Avoidance of total knee arthroplasty in early osteoarthritis of the knee with intra-articular implantation of autologous activated peripheral blood stem cells versus hyaluronic acid: a randomized controlled trial with differential effects of growth factor addition.
      PBSCHyaluronic acid, GFA (PRP, hG-CSF)Arthroscopic microdrilling (group 1, 2) followed by intra-operative, intra-articular injection of:

      Group 1: PBSC, GFA, HA

      Group 2: PBSC, PRP, HA

      Group 3: HA only
      3 ml PBSC

      Range TNC: 1.095–1.276 × 106
      1, 6, 12 mo3
      Vega (2015)
      • Vega A.
      • Martin-Ferrero M.A.
      • Del Canto F.
      • Alberca M.
      • Garcia V.
      • Munar A.
      • et al.
      Treatment of knee osteoarthritis with allogeneic bone marrow mesenchymal stem cells: a randomized controlled trial.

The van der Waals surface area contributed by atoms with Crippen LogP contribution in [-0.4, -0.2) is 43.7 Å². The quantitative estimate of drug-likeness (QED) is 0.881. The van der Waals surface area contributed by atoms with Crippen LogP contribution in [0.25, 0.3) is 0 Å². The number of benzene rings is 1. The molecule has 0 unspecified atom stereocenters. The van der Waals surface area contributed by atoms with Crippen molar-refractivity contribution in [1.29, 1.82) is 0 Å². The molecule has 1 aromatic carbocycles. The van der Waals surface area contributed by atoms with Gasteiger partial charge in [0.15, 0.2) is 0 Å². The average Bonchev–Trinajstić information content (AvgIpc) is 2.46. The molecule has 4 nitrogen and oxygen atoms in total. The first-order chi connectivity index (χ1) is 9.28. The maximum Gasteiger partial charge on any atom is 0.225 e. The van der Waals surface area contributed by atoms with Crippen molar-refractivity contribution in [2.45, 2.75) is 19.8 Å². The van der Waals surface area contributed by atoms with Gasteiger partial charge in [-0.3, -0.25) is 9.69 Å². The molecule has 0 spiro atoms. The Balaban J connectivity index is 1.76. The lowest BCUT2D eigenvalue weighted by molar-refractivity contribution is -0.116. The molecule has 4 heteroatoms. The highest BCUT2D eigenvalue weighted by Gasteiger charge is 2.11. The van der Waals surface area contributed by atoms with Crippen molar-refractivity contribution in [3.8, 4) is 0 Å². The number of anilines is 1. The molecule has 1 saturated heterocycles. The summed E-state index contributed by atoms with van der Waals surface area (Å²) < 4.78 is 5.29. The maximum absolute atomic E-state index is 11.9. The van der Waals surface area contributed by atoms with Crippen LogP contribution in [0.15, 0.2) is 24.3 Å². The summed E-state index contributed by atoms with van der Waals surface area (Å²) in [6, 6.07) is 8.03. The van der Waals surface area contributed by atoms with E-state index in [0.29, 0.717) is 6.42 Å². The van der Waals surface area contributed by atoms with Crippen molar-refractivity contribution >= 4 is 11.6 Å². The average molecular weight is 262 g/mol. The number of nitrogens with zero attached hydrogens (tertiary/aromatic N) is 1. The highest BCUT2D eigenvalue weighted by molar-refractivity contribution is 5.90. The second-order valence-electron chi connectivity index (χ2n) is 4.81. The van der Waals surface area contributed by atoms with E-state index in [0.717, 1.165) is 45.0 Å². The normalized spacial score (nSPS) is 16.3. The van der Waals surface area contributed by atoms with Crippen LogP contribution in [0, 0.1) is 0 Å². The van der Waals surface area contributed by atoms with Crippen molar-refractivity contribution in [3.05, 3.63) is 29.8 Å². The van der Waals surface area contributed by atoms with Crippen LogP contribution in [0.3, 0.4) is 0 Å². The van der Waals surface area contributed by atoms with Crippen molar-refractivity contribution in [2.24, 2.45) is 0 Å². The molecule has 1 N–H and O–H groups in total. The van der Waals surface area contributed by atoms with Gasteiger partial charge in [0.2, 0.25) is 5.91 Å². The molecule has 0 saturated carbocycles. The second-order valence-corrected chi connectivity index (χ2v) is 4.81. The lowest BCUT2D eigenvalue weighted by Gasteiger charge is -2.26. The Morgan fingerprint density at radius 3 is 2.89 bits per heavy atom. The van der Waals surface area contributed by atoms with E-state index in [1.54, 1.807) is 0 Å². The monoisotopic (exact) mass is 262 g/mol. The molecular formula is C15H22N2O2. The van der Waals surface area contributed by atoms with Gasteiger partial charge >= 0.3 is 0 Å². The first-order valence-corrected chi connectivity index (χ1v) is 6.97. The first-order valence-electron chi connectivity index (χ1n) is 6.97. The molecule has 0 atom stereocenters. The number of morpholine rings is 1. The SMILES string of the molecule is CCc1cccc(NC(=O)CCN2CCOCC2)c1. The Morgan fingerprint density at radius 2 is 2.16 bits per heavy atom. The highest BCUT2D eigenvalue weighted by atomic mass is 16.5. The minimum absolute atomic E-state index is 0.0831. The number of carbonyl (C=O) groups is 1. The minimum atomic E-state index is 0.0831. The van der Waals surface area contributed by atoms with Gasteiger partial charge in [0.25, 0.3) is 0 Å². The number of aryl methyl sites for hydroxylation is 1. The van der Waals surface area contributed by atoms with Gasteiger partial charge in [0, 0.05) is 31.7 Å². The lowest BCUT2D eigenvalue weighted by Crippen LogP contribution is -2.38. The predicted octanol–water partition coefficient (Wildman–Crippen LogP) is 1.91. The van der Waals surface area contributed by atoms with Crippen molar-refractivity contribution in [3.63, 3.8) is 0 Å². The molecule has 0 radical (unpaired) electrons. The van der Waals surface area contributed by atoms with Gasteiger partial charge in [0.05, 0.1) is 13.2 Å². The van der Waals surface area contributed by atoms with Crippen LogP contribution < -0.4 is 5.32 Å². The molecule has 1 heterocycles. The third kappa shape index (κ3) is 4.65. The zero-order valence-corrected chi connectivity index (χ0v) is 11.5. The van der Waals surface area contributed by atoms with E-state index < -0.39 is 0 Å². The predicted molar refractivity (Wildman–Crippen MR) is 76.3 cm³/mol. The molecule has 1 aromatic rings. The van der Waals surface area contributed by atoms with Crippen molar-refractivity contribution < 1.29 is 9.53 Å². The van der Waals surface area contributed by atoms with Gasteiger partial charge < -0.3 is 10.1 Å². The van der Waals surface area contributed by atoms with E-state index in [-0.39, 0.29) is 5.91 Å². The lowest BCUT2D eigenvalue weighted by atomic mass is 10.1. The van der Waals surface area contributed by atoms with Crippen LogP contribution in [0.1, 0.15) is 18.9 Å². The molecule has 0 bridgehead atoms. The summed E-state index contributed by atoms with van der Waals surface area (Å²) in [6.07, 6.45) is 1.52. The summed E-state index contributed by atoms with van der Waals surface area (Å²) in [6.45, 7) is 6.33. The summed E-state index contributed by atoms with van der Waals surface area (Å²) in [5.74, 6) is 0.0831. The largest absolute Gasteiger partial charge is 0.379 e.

Allogeneic culture-expanded BMSC: iliac crestn/aIntra-articular injection without radiographic guidance40 × 1068 days, 3, 6, 12 mo1
      Centeno (2014)
      • Centeno C.J.
      • Freeman M.D.
      Percutaneous injection of autologous, culture-expanded mesenchymal stem cells into carpometacarpal hand joints: a case series with an untreated comparison group.
      CE BMSC: iliac crestPlatelet lysateIntra-articular injection with radiographic and fluoroscopic guidance5.76 × 1063, 6, & 12 mo1
      Jo (2014)
      • Jo C.H.
      • Lee Y.G.
      • Shin W.H.
      • Kim H.
      • Chai J.W.
      • Jeong E.C.
      • et al.
      Intra-articular injection of mesenchymal stem cells for the treatment of osteoarthritis of the knee: a proof-of-concept clinical trial.